3 To Know: Are you ready to spring forward?
1. Daylight saving time begins Sunday. Are you ready to spring forward?
Love it or hate it, our annual ritual of early March – daylight saving time – is coming this weekend.
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At 2 a.m. Sunday, the few analog clocks still around must "spring forward" an hour, turning 1:59:59 a.m. into 3 a.m.
Since most of our computers, smartphones and DVRs do it automatically, it's not as much of a chore as it used to be. Unless you have smart appliances, microwaves and ovens are on the short list of household items that would need a manual adjustment.
We all lose an hour of sleep on Sunday thanks to DST, as the day is only 23 hours long. Starting Sunday, that one hour of daylight is basically shifted from morning to evening as daylight saving time begins.
We don't go back to standard time until Sunday, Nov. 1.
2. NOAA, environmental groups offer $54K for information about dolphin killings in Gulf of Mexico
Environmental groups have upped the ante in hopes of finding out who is shooting and killing dolphins in the Gulf of Mexico.
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The National Oceanic and Atmospheric Administration on Monday announced that the reward — the largest ever involving a dolphin case — was increased from $20,000 to $54,000 for anyone who can deliver tips or information that leads to a conviction or civil penalties related to several dolphin deaths in the past year.
"We've gotten some emails and some responses from Twitter and people are upset about it," said Stacey Horstman, a biologist and dolphin expert with NOAA. "The news is out there and people are concerned. And I think that reflects in what we're seeing with our partners."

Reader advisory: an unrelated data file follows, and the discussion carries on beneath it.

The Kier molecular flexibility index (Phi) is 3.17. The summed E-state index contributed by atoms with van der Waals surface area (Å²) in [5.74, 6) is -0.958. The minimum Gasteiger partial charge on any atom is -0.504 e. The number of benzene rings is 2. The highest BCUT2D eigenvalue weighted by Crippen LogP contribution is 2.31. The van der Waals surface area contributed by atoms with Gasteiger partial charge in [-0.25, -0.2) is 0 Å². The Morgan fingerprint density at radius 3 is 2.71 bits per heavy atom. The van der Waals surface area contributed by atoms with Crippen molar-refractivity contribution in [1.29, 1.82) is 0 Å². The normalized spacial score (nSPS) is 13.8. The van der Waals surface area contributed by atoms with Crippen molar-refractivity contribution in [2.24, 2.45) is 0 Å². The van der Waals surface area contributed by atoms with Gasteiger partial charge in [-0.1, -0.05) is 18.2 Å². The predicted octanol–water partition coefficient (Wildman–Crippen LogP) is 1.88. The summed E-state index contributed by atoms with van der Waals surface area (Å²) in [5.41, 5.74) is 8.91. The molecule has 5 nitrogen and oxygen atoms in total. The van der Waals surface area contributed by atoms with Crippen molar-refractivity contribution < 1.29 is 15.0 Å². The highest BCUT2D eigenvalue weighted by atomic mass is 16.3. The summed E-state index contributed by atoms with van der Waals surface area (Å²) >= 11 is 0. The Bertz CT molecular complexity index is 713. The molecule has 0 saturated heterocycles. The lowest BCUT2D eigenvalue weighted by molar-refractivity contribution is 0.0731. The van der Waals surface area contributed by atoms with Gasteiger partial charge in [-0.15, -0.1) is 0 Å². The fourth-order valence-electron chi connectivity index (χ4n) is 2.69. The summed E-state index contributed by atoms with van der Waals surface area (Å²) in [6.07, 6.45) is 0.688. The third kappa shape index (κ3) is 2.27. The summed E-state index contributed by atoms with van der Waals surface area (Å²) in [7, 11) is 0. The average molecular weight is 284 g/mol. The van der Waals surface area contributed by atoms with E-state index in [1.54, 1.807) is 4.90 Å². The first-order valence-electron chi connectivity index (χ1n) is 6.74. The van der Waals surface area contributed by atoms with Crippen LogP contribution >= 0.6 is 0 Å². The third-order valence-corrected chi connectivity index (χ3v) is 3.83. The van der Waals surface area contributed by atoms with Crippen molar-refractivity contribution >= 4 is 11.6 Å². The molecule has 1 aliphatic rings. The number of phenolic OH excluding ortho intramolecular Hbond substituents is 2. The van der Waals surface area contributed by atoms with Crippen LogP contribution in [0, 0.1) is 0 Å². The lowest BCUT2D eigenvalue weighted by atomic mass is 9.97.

Four dolphins have been shot and killed in the Gulf of Mexico in the past year, according to NOAA, and 29 have been intentionally killed by humans since 2002.
Experts with NOAA estimate that they see about one-third of the actual crimes — that it's likely that nearly 100 dolphins have been killed in the past 18 years.
The carcasses of two-thirds of the kills sink, the thinking goes.
3. New James Bond movie 'No Time To Die' postponed to November amid global coronavirus fears
The release date for Daniel Craig's final James Bond film "No Time to Die" has been postponed until November amid the global coronavirus outbreak.
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The film's producers announced Wednesday that "after careful consideration and thorough evaluation of the global theatrical marketplace" the release would be postponed from its original April release date to Nov. 12 in the U.K. and Nov. 25 in the U.S.
MGM, Universal and Bond producers Michael Wilson and Barbara Broccoli gave no further elaboration beyond the economic impact for the decision to move the film directed by Cary Joji Fukunaga from its April 2 U.K. opening and April 10 U.S. opening.
The Bond move from the coveted Easter weekend opening is the first high-profile film postponement resulting from the outbreak of the highly transmissible coronavirus.
The April cancellation also delays a comprehensive "No Time To Die" global roll-out, which would have seen the cast — including Craig, Rami Malek, Ana de Armas, Christoph Waltz and Naomi Harris — flying to multiple countries for fan events.